But, throughout the entire process, one thing remains the same, our feet do not move. We stand firmly in place.

Yes, we try to understand others, yes, we bow and respect others, but we can and sometimes we must remain strong in our conviction, unwavering and not budging one bit.

This approach is applicable to those who have different religious view than we do and it’s applicable, ever so applicable to those who have different political views. Three steps back, we bow to each side, but we stand firmly in place.

I’ll conclude with one final story.

Three weeks ago, Mark Ross, a young African-American, received a call at 3AM Sunday morning that his sister was killed in a car accident. Not having his own car, he asked someone else to drive him from Indiana to Detroit so that he could be with his mother. Along the way, Ross’ driver was pulled over for speeding. The driver was driving with a suspended license and there was a warrant out for Ross’ arrest for a petty crime. Ross was no lover of cops and thought for sure that instead of spending time with his mother, he would be spending his time in jail.

However, Trooper J. Davis, the officer who pulled him over, saw the sincerity of Ross’ plea and decided not to arrest him. Davis was a man of the law and could not allow the driver to continue driving his car, he had no license, and so he called a towing company to tow the car back to Indiana. Then Trooper Davis turned to Ross and did something unbelievable – he offered him a ride to Detroit, 100 miles away so he could be with his mother.

As Ross described on Facebook:

I broke down crying and he saw the sincerity in my cry. He REACHEd OVER AND BEGAN PRAYING OVER ME AND MY FAMILY. He offered to bring me 100 miles further to Detroit because they towed the vehicle. Everybody knows how much I dislike Cops but I am truly Greatful (sic) for this Guy. He gave me hope.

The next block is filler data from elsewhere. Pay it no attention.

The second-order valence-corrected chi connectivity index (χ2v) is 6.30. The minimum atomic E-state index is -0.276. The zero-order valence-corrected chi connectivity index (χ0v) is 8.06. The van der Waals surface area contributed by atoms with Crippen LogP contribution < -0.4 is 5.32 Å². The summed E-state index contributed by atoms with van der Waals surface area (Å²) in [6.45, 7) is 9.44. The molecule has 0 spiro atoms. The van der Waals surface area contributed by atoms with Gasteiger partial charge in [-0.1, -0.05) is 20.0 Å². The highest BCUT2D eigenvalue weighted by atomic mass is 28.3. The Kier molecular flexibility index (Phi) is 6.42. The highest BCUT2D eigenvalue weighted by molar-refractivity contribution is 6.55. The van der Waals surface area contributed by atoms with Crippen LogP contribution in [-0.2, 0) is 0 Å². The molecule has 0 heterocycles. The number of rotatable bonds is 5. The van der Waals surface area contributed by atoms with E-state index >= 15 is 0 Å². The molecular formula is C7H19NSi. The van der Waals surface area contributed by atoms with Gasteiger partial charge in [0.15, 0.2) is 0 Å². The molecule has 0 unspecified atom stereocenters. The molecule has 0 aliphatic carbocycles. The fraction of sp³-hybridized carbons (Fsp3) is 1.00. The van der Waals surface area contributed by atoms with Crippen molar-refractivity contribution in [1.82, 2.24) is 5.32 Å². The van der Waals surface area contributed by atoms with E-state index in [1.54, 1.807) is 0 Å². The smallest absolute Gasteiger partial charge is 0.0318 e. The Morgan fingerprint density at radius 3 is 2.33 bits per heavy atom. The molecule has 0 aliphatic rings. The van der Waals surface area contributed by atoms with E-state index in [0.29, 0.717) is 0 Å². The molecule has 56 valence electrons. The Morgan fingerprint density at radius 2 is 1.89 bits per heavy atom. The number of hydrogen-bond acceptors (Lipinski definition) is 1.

Sukkos is a time for unity and plurality. We hold the Lulav, the myrtle branches, the willow branches and Esrog all together – symbolizing the uniting of all different types of Jews. We read in the Torah how in Biblical times they would bring seventy offerings on Sukkos on behalf of the seventy nations. So yes, Judaism does believe in tolerance, Judaism does believe in plurality, and Judaism does believe that every human being has a significant place in this world, regardless of their faith or of anything else. But let’s do it right.

Let’s take three steps back and try to understand those with different views, maybe, maybe just maybe our views will change. Let’s respect those on the right and those on the left even when we still disagree. But let’s not forget that tolerance does not mean that everyone’s right, kindness does not mean that there is no such thing as an objective reality, truth and falsehood. Like Trooper Davis who did not allow a man with a suspended license to break the law, but was still able to show love and compassion, like Rabbi Freifeld who respected Dylan but remained true to his convictions despite Dylan’s fame, like Avraham who loved everyone and welcomed everyone, but sometimes had to draw a line between good and bad, appropriate and inappropriate, let’s keep our feet standing firmly in place. And may G-d bless us and the whole world with peace.

 

 

You must be logged in to post a comment.

%d bloggers like this: